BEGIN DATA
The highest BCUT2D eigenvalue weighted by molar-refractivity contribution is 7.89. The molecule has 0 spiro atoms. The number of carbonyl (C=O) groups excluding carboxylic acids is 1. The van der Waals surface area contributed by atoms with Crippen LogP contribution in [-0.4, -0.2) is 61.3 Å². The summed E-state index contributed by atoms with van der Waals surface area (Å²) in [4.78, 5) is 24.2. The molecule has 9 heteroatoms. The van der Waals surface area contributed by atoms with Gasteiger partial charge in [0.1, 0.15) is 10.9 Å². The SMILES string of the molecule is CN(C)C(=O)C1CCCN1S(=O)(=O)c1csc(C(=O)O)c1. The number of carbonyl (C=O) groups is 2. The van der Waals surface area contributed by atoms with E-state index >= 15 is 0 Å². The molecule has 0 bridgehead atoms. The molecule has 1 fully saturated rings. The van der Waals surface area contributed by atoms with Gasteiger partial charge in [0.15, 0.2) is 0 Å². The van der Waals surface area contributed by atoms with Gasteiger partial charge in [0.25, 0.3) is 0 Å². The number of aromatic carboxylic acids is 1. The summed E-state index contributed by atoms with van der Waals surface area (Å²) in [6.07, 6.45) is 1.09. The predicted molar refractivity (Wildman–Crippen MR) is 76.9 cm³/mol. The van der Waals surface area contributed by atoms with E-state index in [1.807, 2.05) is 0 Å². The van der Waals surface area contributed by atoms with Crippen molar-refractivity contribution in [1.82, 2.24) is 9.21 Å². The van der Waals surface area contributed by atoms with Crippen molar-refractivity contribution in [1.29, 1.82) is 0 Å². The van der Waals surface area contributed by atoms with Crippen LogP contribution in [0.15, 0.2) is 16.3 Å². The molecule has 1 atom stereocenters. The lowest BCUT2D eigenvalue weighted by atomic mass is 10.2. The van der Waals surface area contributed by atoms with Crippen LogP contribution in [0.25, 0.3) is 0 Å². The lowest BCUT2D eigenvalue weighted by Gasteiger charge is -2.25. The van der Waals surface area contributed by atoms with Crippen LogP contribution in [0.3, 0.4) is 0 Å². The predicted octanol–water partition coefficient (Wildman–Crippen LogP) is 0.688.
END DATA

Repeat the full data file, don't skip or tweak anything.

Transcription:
The highest BCUT2D eigenvalue weighted by molar-refractivity contribution is 7.89. The molecule has 0 spiro atoms. The number of carbonyl (C=O) groups excluding carboxylic acids is 1. The van der Waals surface area contributed by atoms with Crippen LogP contribution in [-0.4, -0.2) is 61.3 Å². The summed E-state index contributed by atoms with van der Waals surface area (Å²) in [4.78, 5) is 24.2. The molecule has 9 heteroatoms. The van der Waals surface area contributed by atoms with Gasteiger partial charge in [0.1, 0.15) is 10.9 Å². The SMILES string of the molecule is CN(C)C(=O)C1CCCN1S(=O)(=O)c1csc(C(=O)O)c1. The number of carbonyl (C=O) groups is 2. The van der Waals surface area contributed by atoms with E-state index >= 15 is 0 Å². The molecule has 0 bridgehead atoms. The molecule has 1 fully saturated rings. The van der Waals surface area contributed by atoms with Gasteiger partial charge in [0.15, 0.2) is 0 Å². The van der Waals surface area contributed by atoms with Gasteiger partial charge in [0.25, 0.3) is 0 Å². The number of aromatic carboxylic acids is 1. The summed E-state index contributed by atoms with van der Waals surface area (Å²) in [6.07, 6.45) is 1.09. The predicted molar refractivity (Wildman–Crippen MR) is 76.9 cm³/mol. The van der Waals surface area contributed by atoms with E-state index in [1.807, 2.05) is 0 Å². The van der Waals surface area contributed by atoms with Crippen molar-refractivity contribution in [1.82, 2.24) is 9.21 Å². The van der Waals surface area contributed by atoms with Crippen molar-refractivity contribution in [1.29, 1.82) is 0 Å². The van der Waals surface area contributed by atoms with Crippen LogP contribution in [0.15, 0.2) is 16.3 Å². The molecule has 1 atom stereocenters. The lowest BCUT2D eigenvalue weighted by atomic mass is 10.2. The van der Waals surface area contributed by atoms with Crippen LogP contribution in [0.25, 0.3) is 0 Å². The lowest BCUT2D eigenvalue weighted by Gasteiger charge is -2.25. The van der Waals surface area contributed by atoms with Crippen LogP contribution in [0.3, 0.4) is 0 Å². The predicted octanol–water partition coefficient (Wildman–Crippen LogP) is 0.688.